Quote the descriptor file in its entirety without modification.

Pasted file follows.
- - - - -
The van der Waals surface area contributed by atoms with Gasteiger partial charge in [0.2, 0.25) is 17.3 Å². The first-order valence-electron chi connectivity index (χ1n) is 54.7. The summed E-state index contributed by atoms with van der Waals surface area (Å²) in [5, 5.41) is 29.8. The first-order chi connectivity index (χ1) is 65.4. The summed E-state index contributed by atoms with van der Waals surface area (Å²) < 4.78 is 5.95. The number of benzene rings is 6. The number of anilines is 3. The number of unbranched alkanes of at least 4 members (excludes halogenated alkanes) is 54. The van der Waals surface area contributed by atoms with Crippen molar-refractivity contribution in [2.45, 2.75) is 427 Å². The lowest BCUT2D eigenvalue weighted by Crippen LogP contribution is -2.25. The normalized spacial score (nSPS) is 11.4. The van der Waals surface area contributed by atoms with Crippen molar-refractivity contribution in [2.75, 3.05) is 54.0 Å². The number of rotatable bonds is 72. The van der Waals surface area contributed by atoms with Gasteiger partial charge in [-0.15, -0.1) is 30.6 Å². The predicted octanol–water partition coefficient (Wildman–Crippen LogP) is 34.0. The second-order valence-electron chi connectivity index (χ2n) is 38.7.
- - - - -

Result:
The van der Waals surface area contributed by atoms with Gasteiger partial charge in [0.2, 0.25) is 17.3 Å². The first-order valence-electron chi connectivity index (χ1n) is 54.7. The summed E-state index contributed by atoms with van der Waals surface area (Å²) in [5, 5.41) is 29.8. The first-order chi connectivity index (χ1) is 65.4. The summed E-state index contributed by atoms with van der Waals surface area (Å²) < 4.78 is 5.95. The number of benzene rings is 6. The number of anilines is 3. The number of unbranched alkanes of at least 4 members (excludes halogenated alkanes) is 54. The van der Waals surface area contributed by atoms with Crippen molar-refractivity contribution in [2.45, 2.75) is 427 Å². The lowest BCUT2D eigenvalue weighted by Crippen LogP contribution is -2.25. The normalized spacial score (nSPS) is 11.4. The van der Waals surface area contributed by atoms with Crippen molar-refractivity contribution in [2.75, 3.05) is 54.0 Å². The number of rotatable bonds is 72. The van der Waals surface area contributed by atoms with Gasteiger partial charge in [-0.15, -0.1) is 30.6 Å². The predicted octanol–water partition coefficient (Wildman–Crippen LogP) is 34.0. The second-order valence-electron chi connectivity index (χ2n) is 38.7.